What I've Learned About Supporting My Grandson With Autism
I pen this as an observer; I claim no expertise. I’ve never parented a child with autism spectrum disorder (ASD). I don’t go to therapy appointments, I don’t visit the neurologist or the behavioral specialist and I don’t deal with the inevitable daily challenges that a child with a neurological disorder may face.
However, I love a child with ASD. He’s my grandson.
I also don’t have Type 1 diabetes. I don’t prick my finger eight or more times each day to test blood sugar. I don’t position a spring-loaded device on my belly and push the button to insert a cannula to deliver insulin — to literally keep me alive. I’ve never woken from a diabetic coma, surrounded by paramedics and feeling rotten. I’ve never been hospitalized with diabetic ketoacidosis.
But I love a man who does, who has. He’s my hubby.
It’s been a journey. So here I am, 20 years after his diagnosis, still clumsily discovering how to be an encourager and advocate while maintaining my primary role as wife and lover. I avoid being the “diabetes police,” but I’ve said the wrong thing and responded in the worst way when he most needed compassion.
I cannot express the highs and lows (no pun intended) of dealing with diabetes. You can do the same things day in and day out and get wildly different results. Just last Saturday, the excitement of finishing a 5K was clouded within minutes when his blood sugar reading was high. There is big potential damage to vital organs from exercising with high blood glucose. But there are so many factors outside of his control, and virtually none within mine. There were many emotions that surged, from aggravation to fear, but the truth is that you just deal with the present. Adjust, course-correct where possible, and keep living life with this person I love with all of my heart. I wouldn’t want it any other way.
ASD can make everyday things hard for our boy. He has difficulty with waiting. Changes in routine are upsetting; he doesn’t like to share certain toys and he doesn’t usually show affection. Many times he’d rather play alone than with his siblings. Some days are just hard.
He’s learning and developing skills to cope through therapy and the efforts of his parents. They are his champions.
Watching him run and play outside makes my heart soar. He’s brilliant, this little guy. He loves books — he will sit with anyone who is willing to read. When he is having a good day, he is delightful. His joy is pure and wild and unfiltered. I have high hopes for this boy, confident that he will reach his potential because he is surrounded by people committed to building a strong foundation.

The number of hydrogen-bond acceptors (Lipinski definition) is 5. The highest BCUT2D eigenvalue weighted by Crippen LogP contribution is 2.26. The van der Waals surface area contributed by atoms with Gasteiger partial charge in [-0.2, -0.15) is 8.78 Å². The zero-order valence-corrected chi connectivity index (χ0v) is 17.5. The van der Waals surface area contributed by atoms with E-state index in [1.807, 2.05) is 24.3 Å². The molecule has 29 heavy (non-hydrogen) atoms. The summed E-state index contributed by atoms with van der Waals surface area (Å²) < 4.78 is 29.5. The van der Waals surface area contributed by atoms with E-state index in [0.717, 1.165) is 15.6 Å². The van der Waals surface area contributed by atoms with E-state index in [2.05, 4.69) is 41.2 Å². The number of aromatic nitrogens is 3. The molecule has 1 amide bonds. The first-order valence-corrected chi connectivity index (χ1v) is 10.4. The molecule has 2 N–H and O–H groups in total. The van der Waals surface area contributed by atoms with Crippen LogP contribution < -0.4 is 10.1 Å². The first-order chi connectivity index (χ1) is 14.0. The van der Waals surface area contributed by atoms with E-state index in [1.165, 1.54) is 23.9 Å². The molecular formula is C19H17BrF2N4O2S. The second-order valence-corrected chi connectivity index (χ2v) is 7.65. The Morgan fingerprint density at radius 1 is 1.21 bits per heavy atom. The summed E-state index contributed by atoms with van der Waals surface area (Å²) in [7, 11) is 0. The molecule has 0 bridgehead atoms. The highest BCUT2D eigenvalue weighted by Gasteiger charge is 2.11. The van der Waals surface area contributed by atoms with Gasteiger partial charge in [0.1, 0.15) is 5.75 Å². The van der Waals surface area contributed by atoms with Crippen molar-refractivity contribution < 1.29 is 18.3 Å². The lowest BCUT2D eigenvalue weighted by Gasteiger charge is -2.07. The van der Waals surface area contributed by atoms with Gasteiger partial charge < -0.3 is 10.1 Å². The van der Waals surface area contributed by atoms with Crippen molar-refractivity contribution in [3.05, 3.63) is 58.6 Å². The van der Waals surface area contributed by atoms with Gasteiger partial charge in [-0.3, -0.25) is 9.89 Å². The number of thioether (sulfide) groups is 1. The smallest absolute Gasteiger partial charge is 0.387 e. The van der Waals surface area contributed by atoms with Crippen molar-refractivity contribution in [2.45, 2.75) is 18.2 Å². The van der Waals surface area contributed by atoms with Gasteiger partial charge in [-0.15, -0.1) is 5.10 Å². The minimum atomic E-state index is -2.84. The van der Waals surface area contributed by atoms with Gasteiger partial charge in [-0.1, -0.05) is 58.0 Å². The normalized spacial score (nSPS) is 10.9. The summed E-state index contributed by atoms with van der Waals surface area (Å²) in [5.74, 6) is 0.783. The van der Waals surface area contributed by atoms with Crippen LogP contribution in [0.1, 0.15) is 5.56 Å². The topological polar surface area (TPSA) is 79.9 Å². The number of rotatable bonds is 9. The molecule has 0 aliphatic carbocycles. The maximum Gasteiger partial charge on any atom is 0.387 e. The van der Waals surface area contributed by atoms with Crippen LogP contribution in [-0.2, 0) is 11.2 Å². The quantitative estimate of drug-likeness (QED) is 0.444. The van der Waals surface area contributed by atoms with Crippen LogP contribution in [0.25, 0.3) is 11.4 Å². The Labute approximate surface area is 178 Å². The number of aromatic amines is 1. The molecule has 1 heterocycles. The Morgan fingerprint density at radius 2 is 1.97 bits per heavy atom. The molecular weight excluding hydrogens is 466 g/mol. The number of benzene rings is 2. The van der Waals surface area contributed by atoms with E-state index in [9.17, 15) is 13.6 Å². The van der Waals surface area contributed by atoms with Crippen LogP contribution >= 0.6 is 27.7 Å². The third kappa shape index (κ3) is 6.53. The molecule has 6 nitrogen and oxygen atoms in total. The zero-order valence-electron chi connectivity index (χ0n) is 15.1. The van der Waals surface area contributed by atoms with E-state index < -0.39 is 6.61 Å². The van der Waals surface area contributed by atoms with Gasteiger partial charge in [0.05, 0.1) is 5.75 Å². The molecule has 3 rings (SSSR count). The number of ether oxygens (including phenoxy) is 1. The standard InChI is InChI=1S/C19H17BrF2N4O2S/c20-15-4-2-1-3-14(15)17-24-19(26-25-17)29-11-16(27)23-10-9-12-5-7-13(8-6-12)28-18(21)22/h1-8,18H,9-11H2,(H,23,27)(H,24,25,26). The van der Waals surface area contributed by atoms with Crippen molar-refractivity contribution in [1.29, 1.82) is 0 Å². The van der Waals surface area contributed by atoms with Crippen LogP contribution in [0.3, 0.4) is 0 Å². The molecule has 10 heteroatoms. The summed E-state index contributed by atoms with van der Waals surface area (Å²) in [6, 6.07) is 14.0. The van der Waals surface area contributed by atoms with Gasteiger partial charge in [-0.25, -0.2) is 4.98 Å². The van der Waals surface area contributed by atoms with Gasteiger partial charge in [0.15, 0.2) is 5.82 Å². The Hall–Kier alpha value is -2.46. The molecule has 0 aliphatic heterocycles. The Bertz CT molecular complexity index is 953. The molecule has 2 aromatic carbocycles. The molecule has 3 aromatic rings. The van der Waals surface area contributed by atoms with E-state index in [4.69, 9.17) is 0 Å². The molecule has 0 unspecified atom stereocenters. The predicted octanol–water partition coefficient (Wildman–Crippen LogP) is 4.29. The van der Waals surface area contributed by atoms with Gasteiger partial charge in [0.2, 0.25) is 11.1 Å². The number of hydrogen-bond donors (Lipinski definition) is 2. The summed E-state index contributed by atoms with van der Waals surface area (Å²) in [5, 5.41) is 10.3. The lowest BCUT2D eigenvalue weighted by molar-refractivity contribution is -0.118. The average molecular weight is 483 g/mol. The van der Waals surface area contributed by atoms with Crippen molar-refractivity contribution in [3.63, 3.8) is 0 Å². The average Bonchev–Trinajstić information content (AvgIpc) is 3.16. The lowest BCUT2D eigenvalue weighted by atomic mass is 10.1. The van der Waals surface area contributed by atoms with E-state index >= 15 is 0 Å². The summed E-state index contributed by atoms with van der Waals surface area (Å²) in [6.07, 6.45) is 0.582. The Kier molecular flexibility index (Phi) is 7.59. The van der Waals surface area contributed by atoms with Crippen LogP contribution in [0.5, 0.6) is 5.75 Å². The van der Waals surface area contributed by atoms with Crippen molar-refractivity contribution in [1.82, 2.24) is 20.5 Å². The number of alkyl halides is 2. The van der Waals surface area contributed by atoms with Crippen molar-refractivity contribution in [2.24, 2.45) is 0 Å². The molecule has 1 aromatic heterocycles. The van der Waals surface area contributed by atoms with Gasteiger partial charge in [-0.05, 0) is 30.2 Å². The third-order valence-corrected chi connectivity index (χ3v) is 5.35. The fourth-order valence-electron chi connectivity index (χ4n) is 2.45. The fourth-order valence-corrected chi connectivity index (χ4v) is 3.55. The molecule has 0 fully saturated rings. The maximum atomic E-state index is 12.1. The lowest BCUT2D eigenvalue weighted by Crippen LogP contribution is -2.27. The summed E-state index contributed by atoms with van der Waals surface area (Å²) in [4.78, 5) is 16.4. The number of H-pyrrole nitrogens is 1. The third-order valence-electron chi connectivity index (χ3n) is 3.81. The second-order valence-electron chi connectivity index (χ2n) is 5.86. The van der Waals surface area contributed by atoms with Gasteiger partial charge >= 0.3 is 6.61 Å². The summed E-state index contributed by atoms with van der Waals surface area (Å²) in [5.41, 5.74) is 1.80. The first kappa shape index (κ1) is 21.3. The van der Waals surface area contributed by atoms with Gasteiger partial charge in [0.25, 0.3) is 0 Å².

So here I am, clumsily discovering how to be an encourager and advocate, while maintaining my role as his grandma and my daughter’s mom. I am not an expert on ASD, and I’ve said and done the wrong thing. I’ve responded with impatience when I should have been compassionate. I’ve already made some monumental blunders with him. Without a doubt, I’ve annoyed his parents by saying the wrong thing or reacting inappropriately to his behavior. I’ve misunderstood and been misunderstood because I didn’t know enough about his challenges. We’ve learned to extend grace to him and each other.
I don’t know what our sweet little grandson’s experience will be. I’ve read lots about autism, pretty much everything I can get my hands on; I listen and ask questions of his parents. And what I’ve learned is to expect the unexpected. The things that worked yesterday (or the last time that we were together) don’t always work today. Regression can occur and expectations have to be adjusted. But at the end of every day, the little boy who lies down and sings himself to sleep is, I believe, a gift from God, fearfully and wonderfully created.
May we ever grow in compassion and joy for every life.
The Mighty is asking the following: Tell us one thing your loved ones might not know about your experience with disability, disease or mental illness. What would you say to teach them? If you’d like to participate, please send a blog post to email@example.com. Please include a photo for the piece, a photo of yourself and 1-2 sentence bio. Check out our Submit a Story page for more about our submission guidelines.
Lead photo source: Thinkstock Images